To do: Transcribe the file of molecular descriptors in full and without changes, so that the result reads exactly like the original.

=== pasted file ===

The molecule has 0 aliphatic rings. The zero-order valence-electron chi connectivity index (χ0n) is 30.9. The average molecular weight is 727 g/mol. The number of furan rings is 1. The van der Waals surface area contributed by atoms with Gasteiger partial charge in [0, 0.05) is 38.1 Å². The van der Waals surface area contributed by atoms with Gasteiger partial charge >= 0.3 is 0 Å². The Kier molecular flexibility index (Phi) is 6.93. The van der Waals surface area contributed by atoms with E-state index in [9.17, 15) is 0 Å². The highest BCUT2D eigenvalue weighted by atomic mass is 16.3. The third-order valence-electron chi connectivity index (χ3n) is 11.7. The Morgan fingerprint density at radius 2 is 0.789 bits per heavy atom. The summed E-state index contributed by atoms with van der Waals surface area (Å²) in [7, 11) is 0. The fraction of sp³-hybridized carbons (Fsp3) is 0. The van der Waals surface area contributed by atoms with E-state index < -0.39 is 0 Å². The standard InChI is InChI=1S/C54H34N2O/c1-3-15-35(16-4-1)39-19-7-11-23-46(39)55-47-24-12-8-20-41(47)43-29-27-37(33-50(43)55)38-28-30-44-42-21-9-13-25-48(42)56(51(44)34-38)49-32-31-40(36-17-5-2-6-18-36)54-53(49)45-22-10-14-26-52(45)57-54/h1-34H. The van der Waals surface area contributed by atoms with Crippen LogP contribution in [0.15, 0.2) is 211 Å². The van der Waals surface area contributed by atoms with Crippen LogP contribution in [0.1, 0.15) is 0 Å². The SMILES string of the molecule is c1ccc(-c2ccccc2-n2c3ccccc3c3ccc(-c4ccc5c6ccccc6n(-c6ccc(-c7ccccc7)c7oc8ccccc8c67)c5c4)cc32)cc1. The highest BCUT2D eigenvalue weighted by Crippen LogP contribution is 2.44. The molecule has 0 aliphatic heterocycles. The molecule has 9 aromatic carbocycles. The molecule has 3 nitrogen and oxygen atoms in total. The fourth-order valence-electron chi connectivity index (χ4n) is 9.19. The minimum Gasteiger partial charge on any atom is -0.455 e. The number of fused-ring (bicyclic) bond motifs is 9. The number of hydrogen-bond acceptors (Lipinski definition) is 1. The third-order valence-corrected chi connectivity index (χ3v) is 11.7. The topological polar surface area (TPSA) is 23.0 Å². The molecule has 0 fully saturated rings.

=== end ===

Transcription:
The molecule has 0 aliphatic rings. The zero-order valence-electron chi connectivity index (χ0n) is 30.9. The average molecular weight is 727 g/mol. The number of furan rings is 1. The van der Waals surface area contributed by atoms with Gasteiger partial charge in [0, 0.05) is 38.1 Å². The van der Waals surface area contributed by atoms with Gasteiger partial charge >= 0.3 is 0 Å². The Kier molecular flexibility index (Phi) is 6.93. The van der Waals surface area contributed by atoms with E-state index in [9.17, 15) is 0 Å². The highest BCUT2D eigenvalue weighted by atomic mass is 16.3. The third-order valence-electron chi connectivity index (χ3n) is 11.7. The Morgan fingerprint density at radius 2 is 0.789 bits per heavy atom. The summed E-state index contributed by atoms with van der Waals surface area (Å²) in [7, 11) is 0. The fraction of sp³-hybridized carbons (Fsp3) is 0. The van der Waals surface area contributed by atoms with E-state index < -0.39 is 0 Å². The standard InChI is InChI=1S/C54H34N2O/c1-3-15-35(16-4-1)39-19-7-11-23-46(39)55-47-24-12-8-20-41(47)43-29-27-37(33-50(43)55)38-28-30-44-42-21-9-13-25-48(42)56(51(44)34-38)49-32-31-40(36-17-5-2-6-18-36)54-53(49)45-22-10-14-26-52(45)57-54/h1-34H. The van der Waals surface area contributed by atoms with Crippen LogP contribution in [0.15, 0.2) is 211 Å². The van der Waals surface area contributed by atoms with Crippen LogP contribution in [0.1, 0.15) is 0 Å². The SMILES string of the molecule is c1ccc(-c2ccccc2-n2c3ccccc3c3ccc(-c4ccc5c6ccccc6n(-c6ccc(-c7ccccc7)c7oc8ccccc8c67)c5c4)cc32)cc1. The highest BCUT2D eigenvalue weighted by Crippen LogP contribution is 2.44. The molecule has 0 aliphatic heterocycles. The molecule has 9 aromatic carbocycles. The molecule has 3 nitrogen and oxygen atoms in total. The fourth-order valence-electron chi connectivity index (χ4n) is 9.19. The minimum Gasteiger partial charge on any atom is -0.455 e. The number of fused-ring (bicyclic) bond motifs is 9. The number of hydrogen-bond acceptors (Lipinski definition) is 1. The third-order valence-corrected chi connectivity index (χ3v) is 11.7. The topological polar surface area (TPSA) is 23.0 Å². The molecule has 0 fully saturated rings.